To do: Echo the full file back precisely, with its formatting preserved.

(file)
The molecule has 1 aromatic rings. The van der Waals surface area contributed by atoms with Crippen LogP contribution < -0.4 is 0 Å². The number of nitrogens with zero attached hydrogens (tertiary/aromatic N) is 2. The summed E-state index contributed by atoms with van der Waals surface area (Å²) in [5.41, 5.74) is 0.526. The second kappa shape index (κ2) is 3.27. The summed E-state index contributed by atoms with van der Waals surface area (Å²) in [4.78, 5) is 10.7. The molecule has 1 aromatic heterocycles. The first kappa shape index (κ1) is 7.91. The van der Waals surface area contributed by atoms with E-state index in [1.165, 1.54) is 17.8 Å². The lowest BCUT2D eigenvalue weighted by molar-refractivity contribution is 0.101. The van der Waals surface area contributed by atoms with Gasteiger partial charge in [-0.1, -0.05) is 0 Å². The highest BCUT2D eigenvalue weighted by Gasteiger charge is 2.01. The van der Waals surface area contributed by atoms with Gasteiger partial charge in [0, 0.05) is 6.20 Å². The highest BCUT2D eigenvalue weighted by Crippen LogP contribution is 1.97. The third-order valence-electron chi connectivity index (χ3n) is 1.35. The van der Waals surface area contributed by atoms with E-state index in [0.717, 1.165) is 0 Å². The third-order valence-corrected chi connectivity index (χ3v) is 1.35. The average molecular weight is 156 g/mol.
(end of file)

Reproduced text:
The molecule has 1 aromatic rings. The van der Waals surface area contributed by atoms with Crippen LogP contribution < -0.4 is 0 Å². The number of nitrogens with zero attached hydrogens (tertiary/aromatic N) is 2. The summed E-state index contributed by atoms with van der Waals surface area (Å²) in [5.41, 5.74) is 0.526. The second kappa shape index (κ2) is 3.27. The summed E-state index contributed by atoms with van der Waals surface area (Å²) in [4.78, 5) is 10.7. The molecule has 1 aromatic heterocycles. The first kappa shape index (κ1) is 7.91. The van der Waals surface area contributed by atoms with E-state index in [1.165, 1.54) is 17.8 Å². The lowest BCUT2D eigenvalue weighted by molar-refractivity contribution is 0.101. The van der Waals surface area contributed by atoms with Gasteiger partial charge in [-0.1, -0.05) is 0 Å². The highest BCUT2D eigenvalue weighted by Gasteiger charge is 2.01. The van der Waals surface area contributed by atoms with Gasteiger partial charge in [0, 0.05) is 6.20 Å². The highest BCUT2D eigenvalue weighted by Crippen LogP contribution is 1.97. The third-order valence-electron chi connectivity index (χ3n) is 1.35. The van der Waals surface area contributed by atoms with E-state index in [0.717, 1.165) is 0 Å². The third-order valence-corrected chi connectivity index (χ3v) is 1.35. The average molecular weight is 156 g/mol.